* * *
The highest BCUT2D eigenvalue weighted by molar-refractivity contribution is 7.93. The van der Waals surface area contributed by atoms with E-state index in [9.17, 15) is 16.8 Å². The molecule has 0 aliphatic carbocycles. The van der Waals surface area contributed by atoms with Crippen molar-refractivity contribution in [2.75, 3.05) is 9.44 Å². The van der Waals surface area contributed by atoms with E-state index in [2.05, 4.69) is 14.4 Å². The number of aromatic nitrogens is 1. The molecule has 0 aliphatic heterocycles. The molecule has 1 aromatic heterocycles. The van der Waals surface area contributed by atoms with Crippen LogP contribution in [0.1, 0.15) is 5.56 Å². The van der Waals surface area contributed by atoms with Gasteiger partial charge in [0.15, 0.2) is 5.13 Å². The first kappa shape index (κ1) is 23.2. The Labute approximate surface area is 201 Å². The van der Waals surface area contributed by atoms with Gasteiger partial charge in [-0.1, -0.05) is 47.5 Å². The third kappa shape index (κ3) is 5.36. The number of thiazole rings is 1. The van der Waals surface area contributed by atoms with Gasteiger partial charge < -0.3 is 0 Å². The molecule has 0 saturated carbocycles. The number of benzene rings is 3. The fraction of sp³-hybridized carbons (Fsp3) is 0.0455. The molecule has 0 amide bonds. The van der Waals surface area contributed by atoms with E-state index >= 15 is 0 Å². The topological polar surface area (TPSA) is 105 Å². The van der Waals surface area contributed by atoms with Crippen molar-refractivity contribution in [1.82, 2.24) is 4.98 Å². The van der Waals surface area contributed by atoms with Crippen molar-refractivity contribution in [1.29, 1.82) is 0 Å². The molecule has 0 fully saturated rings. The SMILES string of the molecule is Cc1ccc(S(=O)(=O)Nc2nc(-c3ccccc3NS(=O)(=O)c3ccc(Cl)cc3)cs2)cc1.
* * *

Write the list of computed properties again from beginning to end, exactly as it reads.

The highest BCUT2D eigenvalue weighted by molar-refractivity contribution is 7.93. The van der Waals surface area contributed by atoms with E-state index in [9.17, 15) is 16.8 Å². The molecule has 0 aliphatic carbocycles. The van der Waals surface area contributed by atoms with Crippen molar-refractivity contribution in [2.75, 3.05) is 9.44 Å². The van der Waals surface area contributed by atoms with E-state index in [2.05, 4.69) is 14.4 Å². The number of aromatic nitrogens is 1. The molecule has 0 aliphatic heterocycles. The molecule has 1 aromatic heterocycles. The van der Waals surface area contributed by atoms with Crippen LogP contribution in [0.1, 0.15) is 5.56 Å². The van der Waals surface area contributed by atoms with Gasteiger partial charge in [0.15, 0.2) is 5.13 Å². The first kappa shape index (κ1) is 23.2. The Labute approximate surface area is 201 Å². The van der Waals surface area contributed by atoms with Gasteiger partial charge in [-0.1, -0.05) is 47.5 Å². The third kappa shape index (κ3) is 5.36. The number of thiazole rings is 1. The van der Waals surface area contributed by atoms with Gasteiger partial charge < -0.3 is 0 Å². The molecule has 0 saturated carbocycles. The number of benzene rings is 3. The fraction of sp³-hybridized carbons (Fsp3) is 0.0455. The molecule has 0 amide bonds. The van der Waals surface area contributed by atoms with E-state index >= 15 is 0 Å². The topological polar surface area (TPSA) is 105 Å². The van der Waals surface area contributed by atoms with Crippen molar-refractivity contribution in [1.82, 2.24) is 4.98 Å². The van der Waals surface area contributed by atoms with Crippen molar-refractivity contribution in [1.29, 1.82) is 0 Å². The molecule has 0 fully saturated rings. The SMILES string of the molecule is Cc1ccc(S(=O)(=O)Nc2nc(-c3ccccc3NS(=O)(=O)c3ccc(Cl)cc3)cs2)cc1.